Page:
The Bull In The China Shop Syndrome (by Greg Allen)

I unknowingly criticized another’s work one day, and soon after a coworker pointed out the error of my ways.  After giving that some thought, I said that he was right and apologized to the one I offended.  He blew it off, but though I wasn’t the one that made the mistake I was wrong for having magnified it.  My mind reeled after that and over the course of the next month I began to interview coworkers without them knowing it, as I filled a notebook with the scribbles of enlightening human behavior.

It wasn’t long until the tide shifted and rolled over me, for I made a mistake only weeks after I pointed out someone else’s.  It was one of those mishaps that drew a crowd.  I was embarrassed and could only say, “It’s my fault!”  No one was hurt, that was the fortunate part, but my pride was utterly bruised.

There were those that stood afar who showed quiet concern – they’re the ones who don’t have much to say anyway.  A gal offered some support by saying, “We all learn from our mistakes … don’t we?”  And a few derogatory comments were made, but one guy jumped in to help without saying a condescending word (I admired that).

The following day I expected to get a barrage of ridicule; none came.  The one I expected to heckle me the most never did.  When I asked him why he hadn’t razzed me he said, ”We all make mistakes, Greg … I’ve made a bunch.”  (I was taken back by that)

I’m proud of everyone I work with, for they all contributed to this piece in some form.  I’m proud of the fact that they didn’t eat the wounded or pile on, for instead they chose to embrace understanding and forgiveness by shining the light on their own shortcomings.

One I respect gave inspiration for the title by calling me “A Bull In A China Shop.”  I’ve been called many things, but after toying with the thought of that analogy I began to lean toward a new definition. That analogy usually means a person is reckless, rambling through life with aimless abandon – but I choose not to see it that way.  No doubt many just stumble through life, making a mess of it, but there are those who take life by the horns and tackle it with bullish fervor.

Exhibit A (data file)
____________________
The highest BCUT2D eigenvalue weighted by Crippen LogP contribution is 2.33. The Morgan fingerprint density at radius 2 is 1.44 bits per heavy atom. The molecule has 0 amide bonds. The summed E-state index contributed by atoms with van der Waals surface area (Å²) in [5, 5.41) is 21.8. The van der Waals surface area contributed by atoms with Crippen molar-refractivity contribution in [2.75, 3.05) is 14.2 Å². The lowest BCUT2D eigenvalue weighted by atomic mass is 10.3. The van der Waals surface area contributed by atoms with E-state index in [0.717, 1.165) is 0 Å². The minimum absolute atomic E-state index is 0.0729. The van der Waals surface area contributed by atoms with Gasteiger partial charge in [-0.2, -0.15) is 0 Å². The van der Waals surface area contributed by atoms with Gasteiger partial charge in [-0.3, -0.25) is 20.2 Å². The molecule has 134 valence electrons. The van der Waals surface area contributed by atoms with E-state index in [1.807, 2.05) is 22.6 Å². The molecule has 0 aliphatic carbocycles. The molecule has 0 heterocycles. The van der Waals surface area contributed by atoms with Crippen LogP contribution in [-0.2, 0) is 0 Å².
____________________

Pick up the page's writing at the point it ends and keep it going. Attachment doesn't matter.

Sure they make mistakes, but they work hard at making a difference – I love those!

On the flipside there are those who are like fine china.  They don’t do much of anything but be pretty.  They stand for nothing, have no opinion, just barely do enough to get by, and blend into the background afraid to get chipped up.

The one I originally offended helped me by giving rise to a thought-provoking theme:  We all make mistakes yet fall into two categories, those that can admit they make mistakes and those who refuse to.

A wise lady once told me, ”If ya don’t make a mistake, then ya ain’t doin’ much.” Statistically, 93% of all those who attend church in America contribute nothing. They don’t volunteer or give monetarily.  The other 7% carry the load.  Which do you choose to be, the bullish one who isn’t perfect but strides to make a difference, or that shiny earthenware that’s seldom used?

The world is needy and crying out.  Inspiration stares us all down; it’s a tree ripe for the pickin.’ Lest we dare grab hold. – This piece was published in the Lebanon, Indiana “Reporter” newspaper – (12/4/09)

One thought on “The Bull In The China Shop Syndrome (by Greg Allen)

  1. One of my old Pastors use to say, “Is that an Amen or an Oh Me?” Your post was an Oh Me, for me today and just what God wanted me to hear. Thank you for your humbleness and sharing, it spoke to me.

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